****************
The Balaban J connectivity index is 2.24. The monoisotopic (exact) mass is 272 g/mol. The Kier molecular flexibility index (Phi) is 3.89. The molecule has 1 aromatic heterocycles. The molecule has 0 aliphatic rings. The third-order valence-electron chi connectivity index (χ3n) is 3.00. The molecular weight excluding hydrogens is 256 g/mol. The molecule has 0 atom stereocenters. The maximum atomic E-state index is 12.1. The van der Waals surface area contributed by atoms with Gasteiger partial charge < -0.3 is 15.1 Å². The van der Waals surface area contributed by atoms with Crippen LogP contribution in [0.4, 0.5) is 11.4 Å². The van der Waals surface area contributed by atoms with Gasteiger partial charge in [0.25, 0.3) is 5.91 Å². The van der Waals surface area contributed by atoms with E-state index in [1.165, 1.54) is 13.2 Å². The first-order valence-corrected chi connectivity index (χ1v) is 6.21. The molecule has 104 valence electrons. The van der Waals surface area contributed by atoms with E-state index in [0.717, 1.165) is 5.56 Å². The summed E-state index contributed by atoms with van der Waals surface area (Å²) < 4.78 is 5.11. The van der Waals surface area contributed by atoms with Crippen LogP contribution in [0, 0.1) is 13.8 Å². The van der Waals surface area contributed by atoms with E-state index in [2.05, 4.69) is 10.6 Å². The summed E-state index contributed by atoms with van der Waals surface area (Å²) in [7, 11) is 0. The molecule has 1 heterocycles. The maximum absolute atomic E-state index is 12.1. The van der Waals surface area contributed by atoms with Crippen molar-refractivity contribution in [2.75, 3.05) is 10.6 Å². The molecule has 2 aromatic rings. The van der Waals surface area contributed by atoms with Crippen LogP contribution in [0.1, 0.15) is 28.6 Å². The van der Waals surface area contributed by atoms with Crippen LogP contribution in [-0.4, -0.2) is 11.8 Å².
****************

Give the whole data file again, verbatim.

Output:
The Balaban J connectivity index is 2.24. The monoisotopic (exact) mass is 272 g/mol. The Kier molecular flexibility index (Phi) is 3.89. The molecule has 1 aromatic heterocycles. The molecule has 0 aliphatic rings. The third-order valence-electron chi connectivity index (χ3n) is 3.00. The molecular weight excluding hydrogens is 256 g/mol. The molecule has 0 atom stereocenters. The maximum atomic E-state index is 12.1. The van der Waals surface area contributed by atoms with Gasteiger partial charge < -0.3 is 15.1 Å². The van der Waals surface area contributed by atoms with Crippen LogP contribution in [0.4, 0.5) is 11.4 Å². The van der Waals surface area contributed by atoms with Gasteiger partial charge in [0.25, 0.3) is 5.91 Å². The van der Waals surface area contributed by atoms with E-state index in [1.165, 1.54) is 13.2 Å². The first-order valence-corrected chi connectivity index (χ1v) is 6.21. The molecule has 104 valence electrons. The van der Waals surface area contributed by atoms with E-state index in [0.717, 1.165) is 5.56 Å². The summed E-state index contributed by atoms with van der Waals surface area (Å²) < 4.78 is 5.11. The van der Waals surface area contributed by atoms with Crippen LogP contribution in [0, 0.1) is 13.8 Å². The van der Waals surface area contributed by atoms with E-state index in [2.05, 4.69) is 10.6 Å². The summed E-state index contributed by atoms with van der Waals surface area (Å²) in [7, 11) is 0. The molecule has 1 heterocycles. The maximum absolute atomic E-state index is 12.1. The van der Waals surface area contributed by atoms with Crippen molar-refractivity contribution in [2.75, 3.05) is 10.6 Å². The molecule has 2 aromatic rings. The van der Waals surface area contributed by atoms with Crippen LogP contribution in [0.1, 0.15) is 28.6 Å². The van der Waals surface area contributed by atoms with Crippen LogP contribution in [-0.4, -0.2) is 11.8 Å².